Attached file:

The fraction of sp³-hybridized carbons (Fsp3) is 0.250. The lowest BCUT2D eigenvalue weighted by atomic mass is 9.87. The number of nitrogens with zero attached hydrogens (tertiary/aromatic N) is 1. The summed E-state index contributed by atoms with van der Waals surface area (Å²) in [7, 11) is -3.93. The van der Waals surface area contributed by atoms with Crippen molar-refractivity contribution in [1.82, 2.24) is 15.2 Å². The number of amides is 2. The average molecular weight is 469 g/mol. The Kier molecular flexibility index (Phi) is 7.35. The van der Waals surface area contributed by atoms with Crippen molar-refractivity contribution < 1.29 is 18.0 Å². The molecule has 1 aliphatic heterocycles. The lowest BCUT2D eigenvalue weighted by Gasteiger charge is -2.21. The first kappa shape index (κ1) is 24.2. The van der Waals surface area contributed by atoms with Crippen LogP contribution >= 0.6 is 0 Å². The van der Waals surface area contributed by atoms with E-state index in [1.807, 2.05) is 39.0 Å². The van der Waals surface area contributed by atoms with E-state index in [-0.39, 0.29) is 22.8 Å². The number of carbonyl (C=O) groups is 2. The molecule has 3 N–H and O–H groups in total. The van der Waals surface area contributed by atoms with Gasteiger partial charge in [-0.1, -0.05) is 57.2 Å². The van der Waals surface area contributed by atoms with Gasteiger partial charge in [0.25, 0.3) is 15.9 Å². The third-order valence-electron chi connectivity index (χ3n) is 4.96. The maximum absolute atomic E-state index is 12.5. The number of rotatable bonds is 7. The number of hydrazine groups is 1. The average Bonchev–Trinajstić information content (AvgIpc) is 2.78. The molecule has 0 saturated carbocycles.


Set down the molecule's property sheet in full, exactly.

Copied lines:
The fraction of sp³-hybridized carbons (Fsp3) is 0.250. The lowest BCUT2D eigenvalue weighted by atomic mass is 9.87. The number of nitrogens with zero attached hydrogens (tertiary/aromatic N) is 1. The summed E-state index contributed by atoms with van der Waals surface area (Å²) in [7, 11) is -3.93. The van der Waals surface area contributed by atoms with Crippen molar-refractivity contribution in [1.82, 2.24) is 15.2 Å². The number of amides is 2. The average molecular weight is 469 g/mol. The Kier molecular flexibility index (Phi) is 7.35. The van der Waals surface area contributed by atoms with Crippen molar-refractivity contribution < 1.29 is 18.0 Å². The molecule has 1 aliphatic heterocycles. The lowest BCUT2D eigenvalue weighted by Gasteiger charge is -2.21. The first kappa shape index (κ1) is 24.2. The van der Waals surface area contributed by atoms with Crippen LogP contribution >= 0.6 is 0 Å². The van der Waals surface area contributed by atoms with E-state index in [1.807, 2.05) is 39.0 Å². The van der Waals surface area contributed by atoms with E-state index in [-0.39, 0.29) is 22.8 Å². The number of carbonyl (C=O) groups is 2. The molecule has 3 N–H and O–H groups in total. The van der Waals surface area contributed by atoms with Gasteiger partial charge in [-0.1, -0.05) is 57.2 Å². The van der Waals surface area contributed by atoms with Gasteiger partial charge in [0.25, 0.3) is 15.9 Å². The third-order valence-electron chi connectivity index (χ3n) is 4.96. The maximum absolute atomic E-state index is 12.5. The number of rotatable bonds is 7. The number of hydrazine groups is 1. The average Bonchev–Trinajstić information content (AvgIpc) is 2.78. The molecule has 0 saturated carbocycles.